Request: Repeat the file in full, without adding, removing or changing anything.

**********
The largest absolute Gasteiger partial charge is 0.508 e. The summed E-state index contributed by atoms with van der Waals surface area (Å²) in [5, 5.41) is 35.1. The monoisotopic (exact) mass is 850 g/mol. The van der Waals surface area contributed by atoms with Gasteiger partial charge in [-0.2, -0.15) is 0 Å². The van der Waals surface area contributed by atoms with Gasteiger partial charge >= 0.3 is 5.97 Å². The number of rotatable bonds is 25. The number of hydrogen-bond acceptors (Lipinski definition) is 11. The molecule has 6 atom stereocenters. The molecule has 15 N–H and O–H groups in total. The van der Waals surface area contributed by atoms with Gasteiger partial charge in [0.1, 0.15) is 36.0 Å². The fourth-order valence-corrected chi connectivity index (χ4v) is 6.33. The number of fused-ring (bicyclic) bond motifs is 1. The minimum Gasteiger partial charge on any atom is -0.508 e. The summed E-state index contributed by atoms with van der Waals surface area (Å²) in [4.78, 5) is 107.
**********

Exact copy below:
The largest absolute Gasteiger partial charge is 0.508 e. The summed E-state index contributed by atoms with van der Waals surface area (Å²) in [5, 5.41) is 35.1. The monoisotopic (exact) mass is 850 g/mol. The van der Waals surface area contributed by atoms with Gasteiger partial charge in [-0.2, -0.15) is 0 Å². The van der Waals surface area contributed by atoms with Gasteiger partial charge >= 0.3 is 5.97 Å². The number of rotatable bonds is 25. The number of hydrogen-bond acceptors (Lipinski definition) is 11. The molecule has 6 atom stereocenters. The molecule has 15 N–H and O–H groups in total. The van der Waals surface area contributed by atoms with Gasteiger partial charge in [0.1, 0.15) is 36.0 Å². The fourth-order valence-corrected chi connectivity index (χ4v) is 6.33. The number of fused-ring (bicyclic) bond motifs is 1. The minimum Gasteiger partial charge on any atom is -0.508 e. The summed E-state index contributed by atoms with van der Waals surface area (Å²) in [4.78, 5) is 107.